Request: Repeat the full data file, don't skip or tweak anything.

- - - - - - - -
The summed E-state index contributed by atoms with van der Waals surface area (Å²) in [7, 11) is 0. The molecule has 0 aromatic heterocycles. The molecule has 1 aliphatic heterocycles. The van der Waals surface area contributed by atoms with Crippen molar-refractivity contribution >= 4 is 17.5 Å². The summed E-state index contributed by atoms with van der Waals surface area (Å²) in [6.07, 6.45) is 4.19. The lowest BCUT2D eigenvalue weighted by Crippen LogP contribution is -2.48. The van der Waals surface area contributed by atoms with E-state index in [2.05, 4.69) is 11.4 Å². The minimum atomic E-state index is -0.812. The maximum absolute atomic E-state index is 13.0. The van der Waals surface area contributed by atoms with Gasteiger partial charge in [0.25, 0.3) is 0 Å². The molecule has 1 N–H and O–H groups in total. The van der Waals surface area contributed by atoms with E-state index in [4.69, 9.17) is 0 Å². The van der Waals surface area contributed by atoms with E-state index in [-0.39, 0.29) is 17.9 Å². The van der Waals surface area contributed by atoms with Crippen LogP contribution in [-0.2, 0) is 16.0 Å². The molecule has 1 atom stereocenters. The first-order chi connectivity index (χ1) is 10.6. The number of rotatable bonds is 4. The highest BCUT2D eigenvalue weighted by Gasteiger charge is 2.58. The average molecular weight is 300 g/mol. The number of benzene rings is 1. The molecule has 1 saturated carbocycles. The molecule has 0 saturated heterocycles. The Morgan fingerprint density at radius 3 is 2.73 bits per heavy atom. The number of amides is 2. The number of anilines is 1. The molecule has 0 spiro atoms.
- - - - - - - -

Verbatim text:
The summed E-state index contributed by atoms with van der Waals surface area (Å²) in [7, 11) is 0. The molecule has 0 aromatic heterocycles. The molecule has 1 aliphatic heterocycles. The van der Waals surface area contributed by atoms with Crippen molar-refractivity contribution >= 4 is 17.5 Å². The summed E-state index contributed by atoms with van der Waals surface area (Å²) in [6.07, 6.45) is 4.19. The lowest BCUT2D eigenvalue weighted by Crippen LogP contribution is -2.48. The van der Waals surface area contributed by atoms with E-state index in [2.05, 4.69) is 11.4 Å². The minimum atomic E-state index is -0.812. The maximum absolute atomic E-state index is 13.0. The van der Waals surface area contributed by atoms with Gasteiger partial charge in [0.25, 0.3) is 0 Å². The molecule has 1 N–H and O–H groups in total. The van der Waals surface area contributed by atoms with E-state index in [4.69, 9.17) is 0 Å². The van der Waals surface area contributed by atoms with E-state index in [-0.39, 0.29) is 17.9 Å². The van der Waals surface area contributed by atoms with Crippen LogP contribution in [-0.2, 0) is 16.0 Å². The molecule has 1 atom stereocenters. The first-order chi connectivity index (χ1) is 10.6. The number of rotatable bonds is 4. The highest BCUT2D eigenvalue weighted by Gasteiger charge is 2.58. The average molecular weight is 300 g/mol. The number of benzene rings is 1. The molecule has 1 saturated carbocycles. The molecule has 0 saturated heterocycles. The Morgan fingerprint density at radius 3 is 2.73 bits per heavy atom. The number of amides is 2. The number of anilines is 1. The molecule has 0 spiro atoms.